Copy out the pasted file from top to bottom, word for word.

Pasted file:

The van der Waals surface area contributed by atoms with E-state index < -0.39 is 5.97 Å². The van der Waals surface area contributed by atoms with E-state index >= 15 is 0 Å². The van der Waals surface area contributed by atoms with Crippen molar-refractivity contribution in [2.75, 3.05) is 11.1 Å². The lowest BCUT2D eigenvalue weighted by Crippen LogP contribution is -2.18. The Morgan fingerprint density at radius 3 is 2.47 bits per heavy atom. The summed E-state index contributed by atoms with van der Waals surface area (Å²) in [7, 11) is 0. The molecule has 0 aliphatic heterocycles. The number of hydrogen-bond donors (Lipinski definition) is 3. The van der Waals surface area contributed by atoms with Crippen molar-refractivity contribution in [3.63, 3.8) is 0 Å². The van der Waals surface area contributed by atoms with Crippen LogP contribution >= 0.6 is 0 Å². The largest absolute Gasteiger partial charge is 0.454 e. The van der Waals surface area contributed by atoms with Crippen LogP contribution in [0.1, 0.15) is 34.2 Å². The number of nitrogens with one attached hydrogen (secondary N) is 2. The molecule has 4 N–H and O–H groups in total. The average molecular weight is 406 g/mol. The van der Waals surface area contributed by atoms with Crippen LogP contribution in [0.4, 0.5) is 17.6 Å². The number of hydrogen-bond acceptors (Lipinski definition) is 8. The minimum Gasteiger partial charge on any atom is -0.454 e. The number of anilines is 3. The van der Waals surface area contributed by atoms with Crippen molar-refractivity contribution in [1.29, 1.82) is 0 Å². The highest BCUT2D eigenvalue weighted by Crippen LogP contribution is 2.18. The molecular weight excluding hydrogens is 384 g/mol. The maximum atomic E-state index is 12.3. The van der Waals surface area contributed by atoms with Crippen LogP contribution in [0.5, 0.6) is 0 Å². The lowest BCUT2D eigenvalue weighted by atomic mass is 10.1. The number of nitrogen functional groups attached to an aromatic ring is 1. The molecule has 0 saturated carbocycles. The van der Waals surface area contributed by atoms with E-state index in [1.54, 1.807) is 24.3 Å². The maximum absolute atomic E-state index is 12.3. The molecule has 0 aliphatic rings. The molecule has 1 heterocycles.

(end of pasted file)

The van der Waals surface area contributed by atoms with E-state index < -0.39 is 5.97 Å². The van der Waals surface area contributed by atoms with E-state index >= 15 is 0 Å². The van der Waals surface area contributed by atoms with Crippen molar-refractivity contribution in [2.75, 3.05) is 11.1 Å². The lowest BCUT2D eigenvalue weighted by Crippen LogP contribution is -2.18. The Morgan fingerprint density at radius 3 is 2.47 bits per heavy atom. The summed E-state index contributed by atoms with van der Waals surface area (Å²) in [7, 11) is 0. The molecule has 0 aliphatic heterocycles. The number of hydrogen-bond donors (Lipinski definition) is 3. The van der Waals surface area contributed by atoms with Crippen molar-refractivity contribution in [3.63, 3.8) is 0 Å². The van der Waals surface area contributed by atoms with Crippen LogP contribution >= 0.6 is 0 Å². The largest absolute Gasteiger partial charge is 0.454 e. The van der Waals surface area contributed by atoms with Crippen LogP contribution in [0.1, 0.15) is 34.2 Å². The number of nitrogens with one attached hydrogen (secondary N) is 2. The molecule has 4 N–H and O–H groups in total. The average molecular weight is 406 g/mol. The van der Waals surface area contributed by atoms with Crippen LogP contribution in [0.4, 0.5) is 17.6 Å². The number of hydrogen-bond acceptors (Lipinski definition) is 8. The minimum Gasteiger partial charge on any atom is -0.454 e. The number of anilines is 3. The van der Waals surface area contributed by atoms with Crippen molar-refractivity contribution in [1.29, 1.82) is 0 Å². The highest BCUT2D eigenvalue weighted by Crippen LogP contribution is 2.18. The molecular weight excluding hydrogens is 384 g/mol. The maximum atomic E-state index is 12.3. The van der Waals surface area contributed by atoms with Crippen LogP contribution in [0.5, 0.6) is 0 Å². The lowest BCUT2D eigenvalue weighted by atomic mass is 10.1. The number of nitrogen functional groups attached to an aromatic ring is 1. The molecule has 0 saturated carbocycles. The van der Waals surface area contributed by atoms with E-state index in [1.54, 1.807) is 24.3 Å². The maximum absolute atomic E-state index is 12.3. The molecule has 0 aliphatic rings. The molecule has 1 heterocycles.